I have to chuckle when people refer to Long Island’s wine country as “the Napa of the East.” Aside from their expensive real estate and being planted with some of the same grapes, they are about as different as any two wine regions can be.
Napa Valley’s sloping hills are warmed by 260 days of bright, hot sunshine each year. In contrast, Long Island’s flat-as-a-pancake East End, where its wineries are clustered, is not a forgiving place. Surrounded by rivers, bays and the Atlantic Ocean, winemakers here can count on humidity, mildew, flood-inducing rains, frost, hurricanes and a short growing season—meaning that just as grapes begin to achieve ripeness, they are in danger of freezing as the cold weather returns. (When I visited in late May, the grapes were still small and green, light-years behind California’s large, dark clusters.)
Here’s what Long Island vintners have going for them: Sandy soils that allow the rain to drain off so roots don’t stay soggy; more sun than you would think (more than anywhere else in New York State, as it turns out); the ability to produce high-acid, lower-alcohol wines that truly reflect their terroir—the style of wine that more and more wine
drinkers are starting to seek out.
Extreme grape ripeness masks the expression of place in a wine (how many Cabernets from Chile, California and Australia are interchangeable?). Since over-ripeness is not something Long Island vintners have to worry about, their white wines are mineral-rich and lean, and their reds are graphite-laced and firm. After you’ve tasted enough of them, you really can pick them out in a lineup.
When I started making annual trips out to the island’s North and South Forks, there was a lot of bad wine—the words “underripe” and “vegetal” come to mind. Even worse, it was expensive bad wine, the result of vineyards having to compete with horse properties and Hamptons mansions for land. It’s still a relatively young region—winemaking has only been happening here for around four decades, starting with the Hargraves, who planted their first vines in 1973.
Over the years, money and talent has poured in, and a lot of lessons have been learned along the way—namely, which grapes to plant, and how and where to plant them. (Some early wineries planted heat-loving Zinfandel, which was doomed from the start.) My favorites are the white wines, which naturally fare better in cooler climates. But Long Island produces some beautifully made red varietals, too, primarily Cabernet Franc and Merlot, a grape which Long Island vintners never abandoned, even when most Americans were hating on the variety. Vintners are still experimenting and learning—there are over 20 varieties planted on the island.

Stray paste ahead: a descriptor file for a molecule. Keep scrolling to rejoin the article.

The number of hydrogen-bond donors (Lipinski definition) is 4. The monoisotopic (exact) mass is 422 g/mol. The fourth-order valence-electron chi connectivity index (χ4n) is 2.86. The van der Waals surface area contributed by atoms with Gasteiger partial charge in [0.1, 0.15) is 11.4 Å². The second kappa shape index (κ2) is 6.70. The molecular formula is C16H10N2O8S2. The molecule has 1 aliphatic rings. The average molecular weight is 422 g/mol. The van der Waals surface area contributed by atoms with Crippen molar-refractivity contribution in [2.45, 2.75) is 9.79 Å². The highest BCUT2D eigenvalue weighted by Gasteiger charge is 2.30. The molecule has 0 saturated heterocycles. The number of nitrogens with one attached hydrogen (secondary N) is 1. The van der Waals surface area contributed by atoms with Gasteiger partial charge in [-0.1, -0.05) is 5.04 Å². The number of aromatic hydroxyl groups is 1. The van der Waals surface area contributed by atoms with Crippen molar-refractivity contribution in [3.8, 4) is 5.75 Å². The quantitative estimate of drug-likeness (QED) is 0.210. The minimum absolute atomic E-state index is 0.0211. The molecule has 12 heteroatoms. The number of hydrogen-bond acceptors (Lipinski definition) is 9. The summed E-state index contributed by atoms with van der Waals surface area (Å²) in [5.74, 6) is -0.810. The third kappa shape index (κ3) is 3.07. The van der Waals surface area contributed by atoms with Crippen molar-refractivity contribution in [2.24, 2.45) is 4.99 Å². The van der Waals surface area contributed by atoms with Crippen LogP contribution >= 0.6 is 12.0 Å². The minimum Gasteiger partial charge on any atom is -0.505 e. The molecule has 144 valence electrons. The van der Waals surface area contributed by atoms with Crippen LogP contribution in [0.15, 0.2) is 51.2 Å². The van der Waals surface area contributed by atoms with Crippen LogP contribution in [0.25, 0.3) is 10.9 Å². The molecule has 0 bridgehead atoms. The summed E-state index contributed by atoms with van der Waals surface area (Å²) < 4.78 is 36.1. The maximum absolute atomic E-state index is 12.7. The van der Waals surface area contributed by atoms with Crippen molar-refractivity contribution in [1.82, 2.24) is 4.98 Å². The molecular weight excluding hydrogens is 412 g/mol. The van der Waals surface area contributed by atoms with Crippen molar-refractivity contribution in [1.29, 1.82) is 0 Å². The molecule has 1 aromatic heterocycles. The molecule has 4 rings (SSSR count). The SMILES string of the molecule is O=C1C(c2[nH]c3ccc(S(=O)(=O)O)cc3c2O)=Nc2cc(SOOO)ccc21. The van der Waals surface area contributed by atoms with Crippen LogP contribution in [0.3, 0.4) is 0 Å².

Today the East End is home to about 40 wineries. There are still a lot of not-great wines being made, but the scale is tipping toward quality. There are enough really delicious wines, I’d wager, to place Long Island in the ranks of world-class wine regions.
New York-based Kristen Bieler is a senior editor at Beverage Media, and has edited the Food & Wine Magazine Wine Guide for the past seven years. She is also a contributing writer for Grape Collective, an online wine magazine launching in early fall.
Shinn Estate 2012 First Fruit Sauvignon Blanc, $23
David Page and Barbara Shinn farm their vines biodynamically (think organic, and then some), and use wind and solar power on their estate. Their attention to detail results in wines that rank among the island’s very best. Their First Fruit Sauvignon Blanc (the first grapes harvested each fall) is vibrant and zesty, filled out with ripe melon and grapefruit flavors.
Lenz Winery 2007 Cuvée, $30
Lenz has built a reputation for their sparklers. This cuvée is made from 100 percent Pinot Noir and boasts aromas of ripe cherries and fresh-squeezed lemon juice. Crafted in the same manner as Champagne, it’s refreshing and bright, with some nice complexity.
Channing Daughters 2011 Scuttlehole Chardonnay, $18
All of Channing Daughters’ wines are standouts. Look out for their Petit Verdot, Sauvignon Blanc and Tocai (if you can find them—they tend to sell out). Made with grapes from the North and South Forks, their basic Chardonnay is minerally, citrusy and mouthwatering, with a beautiful creamy texture and crisp finish.
Wölffer 2009 Estate Chardonnay, $11
Wölffer’s rosé is the unofficial drink of summer in the Hamptons. I’m a bigger fan of their Chardonnays. This one is lemony, medium-bodied and vibrant.
Wölffer Estate winemaker Roman Roth launched his own label with the 2001 vintage. His small production wines are always winners; this is big-boned yet elegant with lush, ripe fruit and some nice tannic structure.
Pellegrini Vineyards 2011 Chardonnay, $30
This design-driven estate is one of Long Island’s most beautiful wineries. Their Chardonnay is a reliable go-to white, full of citrus, ripe apple and a hint of balanced oak.
Onabay 2007 Great Blue Heron Merlot-Cabernet Franc Blend, $18
One of the North Fork’s newer estates, Onabay is easily the most exciting. They are Chardonnay specialists, but their reds shine as well: This Merlot-led blend is decidedly French-like in its firm structure and medium-bodied elegance; herbs, blackberries and hints of anise are well-balanced on the palate.